As President Trump opportunistically encourages religious organizations to violate legitimate state limits on the size of assembled groups, Mathew Goldstein reminds us that there is no constitutional right to endanger the lives of others.
/By Mathew Goldstein/ Religious free exercise is one of our first amendment legal principles. There are multiple different legal principles and they sometimes conflict with each other, which is why legal principles are not absolute. Religious freedom is not a shield that protects criminal activity. Claiming that God wants you to seize someone’s property is not a sufficient argument for legalizing theft.
Government stay at home policies that restrict the size of public gatherings, or require wearing face masks, or require maintaining some distance from other people, to protect the health and economic welfare of the local community from a contagious disease, are not unconstitutional or tyrannical because they interfere with religious free exercise. Many religious worship congregations acknowledge their communal responsibilities and some have moved religious services online or outdoors with distancing. But too many of the governments within the United States have risked the health and economic welfare of their citizens by carving out exemptions for religious institutions so that those institutions can continue to operate with few restrictions while similarly situated non-religious institutions cannot.
Maryland is an example of this. Governor Hogan has declared that “Social, community, recreational, leisure, and sporting gatherings and events of more than 10 people (“large gatherings and events”) are hereby prohibited at all locations and venues”. But he then singled out religious facilities for an exemption (as of May 15), declaring that “ churches, synagogues, mosques, temples, and other similar religious facilities of any faith ... may open to the general public“ with a fifty percent each capacity limit.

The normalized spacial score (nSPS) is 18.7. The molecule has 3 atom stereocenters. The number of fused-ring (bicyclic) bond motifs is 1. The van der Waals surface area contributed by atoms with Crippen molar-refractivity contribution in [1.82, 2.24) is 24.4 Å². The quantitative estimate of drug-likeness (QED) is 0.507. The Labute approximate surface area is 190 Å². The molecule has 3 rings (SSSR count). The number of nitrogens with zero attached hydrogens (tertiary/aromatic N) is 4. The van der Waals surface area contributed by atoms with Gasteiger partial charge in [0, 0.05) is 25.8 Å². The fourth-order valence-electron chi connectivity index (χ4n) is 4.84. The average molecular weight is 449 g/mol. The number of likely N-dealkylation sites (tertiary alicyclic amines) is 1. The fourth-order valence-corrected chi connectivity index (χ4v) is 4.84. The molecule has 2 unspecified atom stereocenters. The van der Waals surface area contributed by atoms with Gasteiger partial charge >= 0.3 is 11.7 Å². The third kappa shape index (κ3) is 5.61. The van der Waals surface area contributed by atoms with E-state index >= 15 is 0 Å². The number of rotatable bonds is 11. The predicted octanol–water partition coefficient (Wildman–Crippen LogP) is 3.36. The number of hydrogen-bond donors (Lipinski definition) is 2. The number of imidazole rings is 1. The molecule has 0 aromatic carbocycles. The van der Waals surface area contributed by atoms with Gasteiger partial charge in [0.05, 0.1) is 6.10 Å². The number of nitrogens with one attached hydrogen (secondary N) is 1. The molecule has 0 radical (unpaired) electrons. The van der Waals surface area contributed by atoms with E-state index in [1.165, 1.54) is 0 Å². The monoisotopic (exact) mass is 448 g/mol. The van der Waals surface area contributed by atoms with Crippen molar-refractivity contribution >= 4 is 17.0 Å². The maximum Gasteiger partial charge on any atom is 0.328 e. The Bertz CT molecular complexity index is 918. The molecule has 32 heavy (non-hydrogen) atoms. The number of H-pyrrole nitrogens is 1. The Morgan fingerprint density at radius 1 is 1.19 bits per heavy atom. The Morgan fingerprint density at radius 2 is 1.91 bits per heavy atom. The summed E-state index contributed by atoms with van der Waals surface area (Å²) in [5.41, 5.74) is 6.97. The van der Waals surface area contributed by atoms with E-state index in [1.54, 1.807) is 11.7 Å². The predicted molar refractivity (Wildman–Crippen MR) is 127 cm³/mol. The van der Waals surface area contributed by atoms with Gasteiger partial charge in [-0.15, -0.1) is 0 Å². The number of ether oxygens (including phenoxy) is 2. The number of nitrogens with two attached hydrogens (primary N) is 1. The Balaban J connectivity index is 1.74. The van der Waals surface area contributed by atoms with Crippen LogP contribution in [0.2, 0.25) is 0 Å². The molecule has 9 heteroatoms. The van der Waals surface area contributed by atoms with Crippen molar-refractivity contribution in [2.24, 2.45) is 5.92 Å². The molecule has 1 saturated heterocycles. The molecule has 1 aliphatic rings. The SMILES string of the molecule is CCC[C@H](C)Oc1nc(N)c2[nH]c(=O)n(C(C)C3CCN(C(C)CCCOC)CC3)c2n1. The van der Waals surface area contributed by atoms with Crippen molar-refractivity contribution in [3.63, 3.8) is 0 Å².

Both Prince George’s and Montgomery Counties, in contrast, are currently not discriminating between religious and non-religious facilities. The state and county wording are identical except that the state omits “religious” and “spiritual” from its list of gatherings that are limited to ten people. County Executives Angela Alsobrooks and Marc Elrich both declared (as of May 14 and May 15 respectively) “... social, community, spiritual, religious, recreational, leisure, and sporting gatherings and events ("large gatherings and events") of more than 10 people are hereby prohibited at all locations and venues ...”.
Laws designed to protect public health and safety are constitutional when they are applied neutrally, across the board, without favoritism between competing religions and religious and anti-religious orientations. Thus, if plays, concerts, sporting events, lectures, etc., activities are restricted, then religious services posing similar negative risks may, and should, also be similarly restricted. A virus doesn’t discriminate between someone reciting a prayer or giving a lecture. Government officials should respond to a non-discriminatory virus with a non-discriminatory application of the same policy to all non-essential gatherings, religious and non-religious. Insofar as counties have leeway to set their own policies they should consider not following the Governor’s lead with respect to setting different standards for religious and non-religious gatherings.
We want to return as soon as possible to a normal life while minimizing disruptions and sacrifices. Our return to a normal life, however, is being made more difficult by some clergy, who are resisting bans on large gatherings, and by some elected officials, who are defining government policies to allow larger gatherings for risky religious activities than for equally risky non-religious activities.
Another weakness with these policies is that they tend to be incomplete, specifying only the conditions triggering the phase out of the precautionary policies without specifying the triggering conditions for re-applying the precautionary policies. Contagious diseases exhibit a tendency to wax and wane over time. Weakening a policy that is effective in inhibiting the spread of a disease will tend to hasten the spread of the disease. A good policy to manage a contagious disease would be a better policy if it were defined to self-adjust in both directions.
Mathew Goldstein is chair of the Secular Coalition for Maryland. He lives in Bowie.